Ken Hodges back in the crosshairs?

Several weeks ago, the 11th Circuit Court of Appeals held that Democrat Ken Hodges, candidate for Attorney General (Website | Facebook | LinkedIn | Twitter) could not be held liable for allegedly outrageous and mystifying actions he took in his official capacity as the then-District Attorney of Dougherty County in a matter of whistle blowers who were indicted three times by Hodges’ office for sending anonymous facsimile transmissions concerning the billing practices of Phoebe Putney Memorial Hospital in Albany.

This afternoon, a Petition for Rehearing En Banc was filed by whistle blower Charles Rehberg and others asking for a rehearing concerning the original 11th Circuit ruling. You can download the filing HERE.

Joining Rehberg in this Petition now is the Electronic Frontier Foundation, in part because of a finding by the 11th Circuit, in keeping Ken Hodges’ actions protected from scrutiny, that e-mail content is not protected under the Constitution’s Fourth Amendment right to privacy in personal communications. EFF is the premier advocacy group that fights for consumer rights in modern electronic media.

The stunning result of the original ruling holding Hodges could not be sued for his actions against Rehberg means, in no small measure, that conceivably any government official could obtain any citizens private e-mail (both sent and received), without first obtaining a warrant…just like it is alleged Ken Hodges did with a private citizen.

Indeed, an analysis from the American Bar Association, as well as from myriad other attorneys, supports the interpretation that the 11th Circuit, in their original ruling, permits prosecutors like Ken Hodges to legally obtain any e-mail sent from any private citizen the moment the ‘send’ button is hit. In short, this is a serious issue for privacy advocates and raises questions as to just how far Georgia’s District Attorney’s can go in obtaining information about private citizens without a legal and proper warrant.

If Rehberg’s Petition is accepted for rehearing, the recent opinion is automatically vacated. If it is not accepted, it appears more likely than not there will be an application for Certiorari to the U.S. Supreme Court. Ultimately, regardless the outcome, the question remains if Ken Hodges has the legal temperament to be the top law enforcement officer for Georgia.

(Note: Be sure to read Part I and Part II of a series of posts which give greater depth and understanding of the situation caused by Ken Hodges.)

[UPDATE] A press release from the Electronic Frontier Foundation can be found after the jump.

The Electronic Frontier Foundation (EFF) and attorney Bryan Vroon asked the U.S. Court of Appeals for the 11th Circuit today to reexamine a panel ruling that violated a whistleblower’s Fourth Amendment right to privacy in his email communications.

The whistleblower, Charles Rehberg, uncovered systematic mismanagement of funds at a Georgia public hospital. He alerted local politicians and others to the issue through a series of faxes. A local prosecutor in Dougherty County, Ken Hodges, conspired with the hospital and used a sham grand jury subpoena to obtain Mr. Rehberg’s personal email communications. The prosecutor then provided that information to private investigators for the hospital and indicted Mr. Rehberg for a burglary and assault that never actually occurred. All the criminal charges against Mr. Rehberg were eventually dismissed. Hodges is currently running for Attorney General of Georgia in the Democratic primary.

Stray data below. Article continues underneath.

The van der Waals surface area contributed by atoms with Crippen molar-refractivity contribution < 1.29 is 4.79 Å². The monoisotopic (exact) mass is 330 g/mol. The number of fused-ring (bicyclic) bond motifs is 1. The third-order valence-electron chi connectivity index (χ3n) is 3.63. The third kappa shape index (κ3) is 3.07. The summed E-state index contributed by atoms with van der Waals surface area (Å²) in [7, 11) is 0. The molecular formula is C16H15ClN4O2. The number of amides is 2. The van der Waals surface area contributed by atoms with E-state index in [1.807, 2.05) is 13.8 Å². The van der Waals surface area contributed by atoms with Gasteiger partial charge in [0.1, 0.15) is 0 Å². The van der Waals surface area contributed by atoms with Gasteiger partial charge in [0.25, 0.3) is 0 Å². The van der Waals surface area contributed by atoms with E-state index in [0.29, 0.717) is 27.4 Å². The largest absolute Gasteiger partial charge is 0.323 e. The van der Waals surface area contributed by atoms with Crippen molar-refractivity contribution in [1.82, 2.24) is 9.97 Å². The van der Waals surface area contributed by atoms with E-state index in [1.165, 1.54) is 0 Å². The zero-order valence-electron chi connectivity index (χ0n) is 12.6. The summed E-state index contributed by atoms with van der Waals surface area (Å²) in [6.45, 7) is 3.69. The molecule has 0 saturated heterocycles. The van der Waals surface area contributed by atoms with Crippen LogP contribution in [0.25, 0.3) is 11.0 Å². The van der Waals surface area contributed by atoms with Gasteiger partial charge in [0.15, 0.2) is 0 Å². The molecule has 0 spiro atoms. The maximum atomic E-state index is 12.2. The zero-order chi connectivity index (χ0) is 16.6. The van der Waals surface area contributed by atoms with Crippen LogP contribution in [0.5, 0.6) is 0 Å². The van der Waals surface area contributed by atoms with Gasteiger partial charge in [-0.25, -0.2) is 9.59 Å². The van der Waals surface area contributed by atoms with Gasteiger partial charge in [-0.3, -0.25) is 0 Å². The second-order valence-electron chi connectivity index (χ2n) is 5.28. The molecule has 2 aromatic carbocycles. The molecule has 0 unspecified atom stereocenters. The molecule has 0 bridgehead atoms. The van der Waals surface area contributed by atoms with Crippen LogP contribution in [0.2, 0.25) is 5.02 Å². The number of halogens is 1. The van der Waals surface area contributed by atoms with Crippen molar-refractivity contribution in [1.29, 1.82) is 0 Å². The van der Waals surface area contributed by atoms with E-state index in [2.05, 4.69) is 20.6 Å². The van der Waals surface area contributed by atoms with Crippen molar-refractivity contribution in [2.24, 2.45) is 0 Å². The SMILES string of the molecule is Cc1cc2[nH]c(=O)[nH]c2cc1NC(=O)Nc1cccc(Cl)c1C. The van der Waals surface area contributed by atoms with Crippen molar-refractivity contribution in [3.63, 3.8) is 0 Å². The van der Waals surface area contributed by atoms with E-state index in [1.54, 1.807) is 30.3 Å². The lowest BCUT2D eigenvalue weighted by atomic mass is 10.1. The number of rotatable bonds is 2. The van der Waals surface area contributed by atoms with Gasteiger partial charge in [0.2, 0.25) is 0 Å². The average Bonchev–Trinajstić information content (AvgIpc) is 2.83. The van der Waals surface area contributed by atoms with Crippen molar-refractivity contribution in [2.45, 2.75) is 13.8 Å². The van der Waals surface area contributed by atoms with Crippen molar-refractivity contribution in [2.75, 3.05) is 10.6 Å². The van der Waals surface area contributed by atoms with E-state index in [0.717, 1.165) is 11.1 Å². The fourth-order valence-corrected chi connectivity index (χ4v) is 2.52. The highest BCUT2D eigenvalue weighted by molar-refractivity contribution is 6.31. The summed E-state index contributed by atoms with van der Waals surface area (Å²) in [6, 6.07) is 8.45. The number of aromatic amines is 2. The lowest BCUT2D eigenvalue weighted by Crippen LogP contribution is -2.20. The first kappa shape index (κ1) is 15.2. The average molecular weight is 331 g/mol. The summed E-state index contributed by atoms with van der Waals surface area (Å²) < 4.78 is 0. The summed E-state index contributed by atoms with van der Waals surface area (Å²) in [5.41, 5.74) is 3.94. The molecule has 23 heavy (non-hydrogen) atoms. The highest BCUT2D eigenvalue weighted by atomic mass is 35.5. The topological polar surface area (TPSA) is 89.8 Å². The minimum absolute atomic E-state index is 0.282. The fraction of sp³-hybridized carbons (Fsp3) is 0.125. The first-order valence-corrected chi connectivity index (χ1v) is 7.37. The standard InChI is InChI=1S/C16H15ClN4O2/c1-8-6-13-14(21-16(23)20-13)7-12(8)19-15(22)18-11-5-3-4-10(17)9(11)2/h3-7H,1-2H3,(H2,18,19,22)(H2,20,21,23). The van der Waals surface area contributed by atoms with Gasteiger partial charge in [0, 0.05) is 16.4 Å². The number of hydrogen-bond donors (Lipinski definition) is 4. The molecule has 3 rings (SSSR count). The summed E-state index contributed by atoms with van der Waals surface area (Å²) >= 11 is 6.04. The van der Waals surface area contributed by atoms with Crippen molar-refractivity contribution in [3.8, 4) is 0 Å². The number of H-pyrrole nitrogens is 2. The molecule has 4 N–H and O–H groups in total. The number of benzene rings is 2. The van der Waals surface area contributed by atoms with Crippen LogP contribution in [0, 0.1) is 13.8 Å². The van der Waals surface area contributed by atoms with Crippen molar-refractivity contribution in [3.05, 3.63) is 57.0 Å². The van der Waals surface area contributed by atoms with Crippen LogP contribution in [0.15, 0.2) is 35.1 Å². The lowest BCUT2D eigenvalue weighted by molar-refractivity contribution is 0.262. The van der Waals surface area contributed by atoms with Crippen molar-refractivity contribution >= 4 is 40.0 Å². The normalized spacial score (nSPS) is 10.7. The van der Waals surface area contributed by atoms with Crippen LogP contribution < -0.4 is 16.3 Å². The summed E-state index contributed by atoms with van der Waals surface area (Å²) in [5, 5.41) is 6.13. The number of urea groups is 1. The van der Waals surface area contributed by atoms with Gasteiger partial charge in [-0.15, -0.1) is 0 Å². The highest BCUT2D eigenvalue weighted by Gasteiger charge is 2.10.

Mr. Rehberg filed a civil suit against the prosecutors and their investigator for their misconduct, but the appeals court erroneously ruled that he did not have a reasonable expectation of privacy in his private email.

“Mr. Rehberg did the right thing and blew the whistle on financial mismanagement,” said EFF Civil Liberties Director Jennifer Granick. “In response, he was persecuted by local authorities and his constitutional rights were violated. It’s well established that individuals have a right to privacy in the content of their communications, electronic or otherwise. We’re asking the court to look at this again and follow the law.”

Also at issue in EFF’s request for rehearing is the panel’s decision to give immunity to county prosecutors and their investigators for manipulating and fabricating “evidence” and defaming Mr. Rehberg as a felon in comments to the press.

“The Supreme Court has ruled that prosecutors are not entitled to immunity when they fabricate evidence during the course of an investigation, knowingly defame an innocent man as a felon to the press, or collude with private parties to retaliate against a critic, as they did here,” said Mr. Vroon, who has represented Mr. Rehberg since the beginning of his lawsuit. “This case involves a gross misuse of power which damaged an innocent man who never committed a burglary or assault on anyone.”

6 comments

  1. ByteMe says:

    Unfortunately, the 11th’s ruling delays the final outcome and means Hodges still has a chance to win the AG position.

  2. Republican Lady says:

    With Ken Hodges’ ethical problems pointed out recently, he should fit right in with Deal and Oxendine. Good thing these three won’t see their dreams realized in Georgia.

  3. Nephilim says:

    Seriously, though, if Hodges went through people’s private e-mails without a warrant, he also should be prosecuted by the feds.

Comments are closed.